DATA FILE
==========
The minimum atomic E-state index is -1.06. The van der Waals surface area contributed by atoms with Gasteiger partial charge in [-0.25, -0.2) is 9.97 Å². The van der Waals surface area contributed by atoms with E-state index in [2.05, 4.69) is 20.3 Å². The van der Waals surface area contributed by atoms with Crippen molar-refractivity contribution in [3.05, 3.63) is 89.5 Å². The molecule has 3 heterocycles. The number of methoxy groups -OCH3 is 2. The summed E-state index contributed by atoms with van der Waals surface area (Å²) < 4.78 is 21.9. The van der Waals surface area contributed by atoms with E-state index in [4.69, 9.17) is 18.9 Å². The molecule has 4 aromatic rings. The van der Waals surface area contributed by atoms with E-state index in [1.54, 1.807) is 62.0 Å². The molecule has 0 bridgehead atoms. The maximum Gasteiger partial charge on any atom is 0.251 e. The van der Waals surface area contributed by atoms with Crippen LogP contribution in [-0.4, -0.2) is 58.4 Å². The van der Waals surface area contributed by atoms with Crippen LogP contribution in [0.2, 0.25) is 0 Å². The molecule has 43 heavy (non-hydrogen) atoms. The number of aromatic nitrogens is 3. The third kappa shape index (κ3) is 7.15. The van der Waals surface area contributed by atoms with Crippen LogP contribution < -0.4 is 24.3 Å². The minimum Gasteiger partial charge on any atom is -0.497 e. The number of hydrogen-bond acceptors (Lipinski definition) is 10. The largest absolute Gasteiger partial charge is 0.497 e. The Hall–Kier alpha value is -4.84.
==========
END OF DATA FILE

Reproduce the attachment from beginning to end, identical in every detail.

The minimum atomic E-state index is -1.06. The van der Waals surface area contributed by atoms with Gasteiger partial charge in [-0.25, -0.2) is 9.97 Å². The van der Waals surface area contributed by atoms with E-state index in [2.05, 4.69) is 20.3 Å². The van der Waals surface area contributed by atoms with Crippen molar-refractivity contribution in [3.05, 3.63) is 89.5 Å². The molecule has 3 heterocycles. The number of methoxy groups -OCH3 is 2. The summed E-state index contributed by atoms with van der Waals surface area (Å²) < 4.78 is 21.9. The van der Waals surface area contributed by atoms with E-state index in [4.69, 9.17) is 18.9 Å². The molecule has 4 aromatic rings. The van der Waals surface area contributed by atoms with E-state index in [1.54, 1.807) is 62.0 Å². The molecule has 0 bridgehead atoms. The maximum Gasteiger partial charge on any atom is 0.251 e. The van der Waals surface area contributed by atoms with Crippen LogP contribution in [-0.4, -0.2) is 58.4 Å². The van der Waals surface area contributed by atoms with Crippen LogP contribution in [0.2, 0.25) is 0 Å². The molecule has 43 heavy (non-hydrogen) atoms. The number of aromatic nitrogens is 3. The third kappa shape index (κ3) is 7.15. The van der Waals surface area contributed by atoms with Crippen LogP contribution < -0.4 is 24.3 Å². The minimum Gasteiger partial charge on any atom is -0.497 e. The number of hydrogen-bond acceptors (Lipinski definition) is 10. The largest absolute Gasteiger partial charge is 0.497 e. The Hall–Kier alpha value is -4.84.